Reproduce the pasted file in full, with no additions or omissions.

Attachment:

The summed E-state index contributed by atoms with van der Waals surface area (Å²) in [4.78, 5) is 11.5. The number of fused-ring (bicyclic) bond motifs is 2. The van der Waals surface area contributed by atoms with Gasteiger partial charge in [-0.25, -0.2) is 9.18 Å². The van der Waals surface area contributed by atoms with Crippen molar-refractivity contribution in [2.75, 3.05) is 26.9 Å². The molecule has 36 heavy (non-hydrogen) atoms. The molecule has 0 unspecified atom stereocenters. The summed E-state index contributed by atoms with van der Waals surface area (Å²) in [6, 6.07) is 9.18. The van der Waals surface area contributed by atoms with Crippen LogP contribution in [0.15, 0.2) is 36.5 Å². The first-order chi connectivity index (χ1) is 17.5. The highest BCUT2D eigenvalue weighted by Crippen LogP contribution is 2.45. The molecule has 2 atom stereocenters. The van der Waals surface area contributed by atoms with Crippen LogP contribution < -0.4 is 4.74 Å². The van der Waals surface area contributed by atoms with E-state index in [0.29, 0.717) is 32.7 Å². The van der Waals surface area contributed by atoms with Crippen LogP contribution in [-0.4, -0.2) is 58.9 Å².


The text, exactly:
The summed E-state index contributed by atoms with van der Waals surface area (Å²) in [4.78, 5) is 11.5. The number of fused-ring (bicyclic) bond motifs is 2. The van der Waals surface area contributed by atoms with Gasteiger partial charge in [-0.25, -0.2) is 9.18 Å². The van der Waals surface area contributed by atoms with Crippen molar-refractivity contribution in [2.75, 3.05) is 26.9 Å². The molecule has 36 heavy (non-hydrogen) atoms. The molecule has 0 unspecified atom stereocenters. The summed E-state index contributed by atoms with van der Waals surface area (Å²) in [6, 6.07) is 9.18. The van der Waals surface area contributed by atoms with Crippen LogP contribution in [0.15, 0.2) is 36.5 Å². The first-order chi connectivity index (χ1) is 17.5. The highest BCUT2D eigenvalue weighted by Crippen LogP contribution is 2.45. The molecule has 2 atom stereocenters. The van der Waals surface area contributed by atoms with Crippen LogP contribution < -0.4 is 4.74 Å². The van der Waals surface area contributed by atoms with E-state index in [0.29, 0.717) is 32.7 Å². The van der Waals surface area contributed by atoms with Crippen LogP contribution in [-0.4, -0.2) is 58.9 Å².